Following code can give you the desired output:

String startDate = "Jan 01 2015";
DateTimeFormatter formatter = DateTimeFormatter.ofPattern("MMM dd yyyy");
LocalDate date = LocalDate.parse(startDate, formatter);

String currentDate = "Feb 11 2015";
LocalDate date1 = LocalDate.parse(currentDate, formatter);

System.out.println(date1.toEpochDay() - date.toEpochDay());
share|improve this answer
3  
Can you explain exactly what your code does? The question seems to be asking about a time delta and, on first glance, your code would seem to return a day delta? – GHC Feb 19 '15 at 7:57

That's probably the most straightforward way to do it - perhaps it's because I've been coding in Java (with its admittedly clunky date and time libraries) for a while now, but that code looks "simple and nice" to me!

Are you happy with the result being returned in milliseconds, or is part of your question that you would prefer to have it returned in some alternative format?

share|improve this answer

Not using the standard API, no. You can roll your own doing something like this:

class Duration {
    private final TimeUnit unit;
    private final long length;
    // ...
}

Or you can use Joda:

DateTime a = ..., b = ...;
Duration d = new Duration(a, b);
share|improve this answer

Best thing to do is

(Date1-Date2)/86 400 000 

That number is the number of milliseconds in a day.

One date-other date gives you difference in milliseconds.

Collect the answer in a double variable.

share|improve this answer

Note: startDate and endDates are -> java.util.Date

import org.joda.time.Duration;
import org.joda.time.Interval;
Interval interval = new Interval(startDate.getTime(), endDate.getTime);
Duration period = interval.toDuration();
period.getStandardDays() //gives the number of days elapsed between start and end date

Similar to days, you can also get hours, minutes and seconds

period.getStandardHours();
period.getStandardMinutes();
period.getStandardSeconds();
share|improve this answer

Just to answer the initial question:

Put the following code in a Function like Long getAge(){}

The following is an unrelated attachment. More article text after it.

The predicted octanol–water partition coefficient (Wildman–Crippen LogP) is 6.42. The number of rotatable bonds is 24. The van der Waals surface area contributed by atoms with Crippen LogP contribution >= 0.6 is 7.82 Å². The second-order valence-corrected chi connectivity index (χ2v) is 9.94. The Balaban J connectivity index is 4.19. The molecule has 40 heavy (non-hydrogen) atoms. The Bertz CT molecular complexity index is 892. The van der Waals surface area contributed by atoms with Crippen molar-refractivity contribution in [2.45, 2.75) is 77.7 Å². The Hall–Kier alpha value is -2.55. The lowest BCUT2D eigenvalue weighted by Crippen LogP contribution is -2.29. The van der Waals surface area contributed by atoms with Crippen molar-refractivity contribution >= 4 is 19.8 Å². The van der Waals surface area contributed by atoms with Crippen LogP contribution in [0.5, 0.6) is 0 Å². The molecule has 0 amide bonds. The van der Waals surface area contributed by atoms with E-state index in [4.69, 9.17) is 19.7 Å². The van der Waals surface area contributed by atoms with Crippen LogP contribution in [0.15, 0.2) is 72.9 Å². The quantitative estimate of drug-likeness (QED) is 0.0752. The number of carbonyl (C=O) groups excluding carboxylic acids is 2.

Date dahora = new Date();
long MillisToYearsByDiv = 1000l *60l * 60l * 24l * 365l;
long javaOffsetInMillis = 1990l * MillisToYearsByDiv;
long realNowInMillis = dahora.getTime() + javaOffsetInMillis;
long realBirthDayInMillis = this.getFechaNac().getTime() + javaOffsetInMillis;
long ageInMillis = realNowInMillis - realBirthDayInMillis;

return ageInMillis / MillisToYearsByDiv;

The most important here is to work with long numbers when multiplying and dividing. And of course, the offset that Java applies in its calculus of Dates.

:)

share|improve this answer
public static String getDifferenceBtwTime(Date dateTime) {

    long timeDifferenceMilliseconds = new Date().getTime() - dateTime.getTime();
    long diffSeconds = timeDifferenceMilliseconds / 1000;
    long diffMinutes = timeDifferenceMilliseconds / (60 * 1000);
    long diffHours = timeDifferenceMilliseconds / (60 * 60 * 1000);
    long diffDays = timeDifferenceMilliseconds / (60 * 60 * 1000 * 24);
    long diffWeeks = timeDifferenceMilliseconds / (60 * 60 * 1000 * 24 * 7);
    long diffMonths = (long) (timeDifferenceMilliseconds / (60 * 60 * 1000 * 24 * 30.41666666));
    long diffYears = (long)(timeDifferenceMilliseconds / (1000 * 60 * 60 * 24 * 365));

    if (diffSeconds < 1) {
        return "one sec ago";
    } else if (diffMinutes < 1) {
        return diffSeconds + " seconds ago";
    } else if (diffHours < 1) {
        return diffMinutes + " minutes ago";
    } else if (diffDays < 1) {
        return diffHours + " hours ago";
    } else if (diffWeeks < 1) {
        return diffDays + " days ago";
    } else if (diffMonths < 1) {
        return diffWeeks + " weeks ago";
    } else if (diffYears < 12) {
        return diffMonths + " months ago";
    } else {
        return diffYears + " years ago";
    }
}   
share|improve this answer

Check example here http://www.roseindia.net/java/beginners/DateDifferent.shtml This example give you difference in days, hours, minutes, secs and milli sec's :).

import java.util.Calendar;
import java.util.Date;

public class DateDifferent {
    public static void main(String[] args) {
        Date date1 = new Date(2009, 01, 10);
        Date date2 = new Date(2009, 07, 01);
        Calendar calendar1 = Calendar.getInstance();
        Calendar calendar2 = Calendar.getInstance();
        calendar1.setTime(date1);
        calendar2.setTime(date2);